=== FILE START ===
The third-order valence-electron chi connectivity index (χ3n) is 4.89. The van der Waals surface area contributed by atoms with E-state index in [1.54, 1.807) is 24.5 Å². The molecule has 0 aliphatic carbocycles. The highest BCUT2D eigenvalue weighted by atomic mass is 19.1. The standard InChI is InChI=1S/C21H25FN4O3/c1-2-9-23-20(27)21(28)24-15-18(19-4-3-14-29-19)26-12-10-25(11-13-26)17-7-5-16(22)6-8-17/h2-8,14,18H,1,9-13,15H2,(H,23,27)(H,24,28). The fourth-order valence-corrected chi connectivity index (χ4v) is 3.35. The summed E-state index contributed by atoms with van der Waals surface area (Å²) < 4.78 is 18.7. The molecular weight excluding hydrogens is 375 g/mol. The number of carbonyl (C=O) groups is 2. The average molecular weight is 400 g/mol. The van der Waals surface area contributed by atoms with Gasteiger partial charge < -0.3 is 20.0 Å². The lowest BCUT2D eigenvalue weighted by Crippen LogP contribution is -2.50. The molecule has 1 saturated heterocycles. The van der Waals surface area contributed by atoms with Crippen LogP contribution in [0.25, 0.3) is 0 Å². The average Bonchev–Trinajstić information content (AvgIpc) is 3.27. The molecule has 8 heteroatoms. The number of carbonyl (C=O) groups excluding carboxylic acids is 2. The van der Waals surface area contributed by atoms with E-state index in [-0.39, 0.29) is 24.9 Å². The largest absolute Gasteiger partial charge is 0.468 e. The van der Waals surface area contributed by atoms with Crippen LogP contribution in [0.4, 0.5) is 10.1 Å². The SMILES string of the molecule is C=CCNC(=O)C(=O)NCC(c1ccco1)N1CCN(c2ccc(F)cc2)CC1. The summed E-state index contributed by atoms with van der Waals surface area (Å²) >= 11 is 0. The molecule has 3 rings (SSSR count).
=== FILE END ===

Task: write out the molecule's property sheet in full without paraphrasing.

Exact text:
The third-order valence-electron chi connectivity index (χ3n) is 4.89. The van der Waals surface area contributed by atoms with E-state index in [1.54, 1.807) is 24.5 Å². The molecule has 0 aliphatic carbocycles. The highest BCUT2D eigenvalue weighted by atomic mass is 19.1. The standard InChI is InChI=1S/C21H25FN4O3/c1-2-9-23-20(27)21(28)24-15-18(19-4-3-14-29-19)26-12-10-25(11-13-26)17-7-5-16(22)6-8-17/h2-8,14,18H,1,9-13,15H2,(H,23,27)(H,24,28). The fourth-order valence-corrected chi connectivity index (χ4v) is 3.35. The summed E-state index contributed by atoms with van der Waals surface area (Å²) < 4.78 is 18.7. The molecular weight excluding hydrogens is 375 g/mol. The number of carbonyl (C=O) groups is 2. The average molecular weight is 400 g/mol. The van der Waals surface area contributed by atoms with Gasteiger partial charge < -0.3 is 20.0 Å². The lowest BCUT2D eigenvalue weighted by Crippen LogP contribution is -2.50. The molecule has 1 saturated heterocycles. The van der Waals surface area contributed by atoms with Crippen LogP contribution in [0.25, 0.3) is 0 Å². The average Bonchev–Trinajstić information content (AvgIpc) is 3.27. The molecule has 8 heteroatoms. The number of carbonyl (C=O) groups excluding carboxylic acids is 2. The van der Waals surface area contributed by atoms with E-state index in [-0.39, 0.29) is 24.9 Å². The largest absolute Gasteiger partial charge is 0.468 e. The van der Waals surface area contributed by atoms with Crippen LogP contribution in [0.4, 0.5) is 10.1 Å². The SMILES string of the molecule is C=CCNC(=O)C(=O)NCC(c1ccco1)N1CCN(c2ccc(F)cc2)CC1. The summed E-state index contributed by atoms with van der Waals surface area (Å²) >= 11 is 0. The molecule has 3 rings (SSSR count).